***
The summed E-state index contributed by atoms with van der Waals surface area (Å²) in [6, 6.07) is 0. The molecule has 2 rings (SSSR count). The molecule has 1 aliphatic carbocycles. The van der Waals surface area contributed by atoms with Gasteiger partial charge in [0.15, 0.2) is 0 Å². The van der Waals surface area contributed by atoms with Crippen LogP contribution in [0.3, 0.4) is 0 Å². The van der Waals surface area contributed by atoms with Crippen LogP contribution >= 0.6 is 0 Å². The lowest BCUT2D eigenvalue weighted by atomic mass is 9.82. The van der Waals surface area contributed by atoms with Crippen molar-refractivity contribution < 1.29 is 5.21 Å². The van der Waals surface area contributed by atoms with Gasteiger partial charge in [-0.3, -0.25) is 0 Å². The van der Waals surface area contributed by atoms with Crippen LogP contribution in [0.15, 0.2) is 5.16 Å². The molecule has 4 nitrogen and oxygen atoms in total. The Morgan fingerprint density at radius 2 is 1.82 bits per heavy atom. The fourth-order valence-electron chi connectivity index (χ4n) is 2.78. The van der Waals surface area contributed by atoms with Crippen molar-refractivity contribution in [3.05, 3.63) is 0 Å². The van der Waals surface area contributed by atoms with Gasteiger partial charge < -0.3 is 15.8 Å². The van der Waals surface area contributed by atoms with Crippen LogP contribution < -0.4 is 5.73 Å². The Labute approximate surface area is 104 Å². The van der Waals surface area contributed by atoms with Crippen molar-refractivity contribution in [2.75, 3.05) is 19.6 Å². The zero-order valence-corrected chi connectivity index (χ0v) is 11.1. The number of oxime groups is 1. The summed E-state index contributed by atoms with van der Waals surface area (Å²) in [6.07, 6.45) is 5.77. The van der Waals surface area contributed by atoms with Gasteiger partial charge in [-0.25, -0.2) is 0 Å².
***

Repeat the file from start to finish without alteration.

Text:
The summed E-state index contributed by atoms with van der Waals surface area (Å²) in [6, 6.07) is 0. The molecule has 2 rings (SSSR count). The molecule has 1 aliphatic carbocycles. The van der Waals surface area contributed by atoms with Gasteiger partial charge in [0.15, 0.2) is 0 Å². The van der Waals surface area contributed by atoms with Crippen LogP contribution in [0.3, 0.4) is 0 Å². The van der Waals surface area contributed by atoms with Crippen LogP contribution >= 0.6 is 0 Å². The lowest BCUT2D eigenvalue weighted by atomic mass is 9.82. The van der Waals surface area contributed by atoms with Crippen molar-refractivity contribution < 1.29 is 5.21 Å². The van der Waals surface area contributed by atoms with Gasteiger partial charge in [-0.3, -0.25) is 0 Å². The van der Waals surface area contributed by atoms with Crippen LogP contribution in [0.15, 0.2) is 5.16 Å². The molecule has 4 nitrogen and oxygen atoms in total. The Morgan fingerprint density at radius 2 is 1.82 bits per heavy atom. The fourth-order valence-electron chi connectivity index (χ4n) is 2.78. The van der Waals surface area contributed by atoms with Crippen molar-refractivity contribution in [3.05, 3.63) is 0 Å². The van der Waals surface area contributed by atoms with Gasteiger partial charge < -0.3 is 15.8 Å². The van der Waals surface area contributed by atoms with Crippen LogP contribution < -0.4 is 5.73 Å². The Labute approximate surface area is 104 Å². The van der Waals surface area contributed by atoms with Crippen molar-refractivity contribution in [2.75, 3.05) is 19.6 Å². The zero-order valence-corrected chi connectivity index (χ0v) is 11.1. The number of oxime groups is 1. The summed E-state index contributed by atoms with van der Waals surface area (Å²) in [6.07, 6.45) is 5.77. The van der Waals surface area contributed by atoms with Gasteiger partial charge in [-0.25, -0.2) is 0 Å².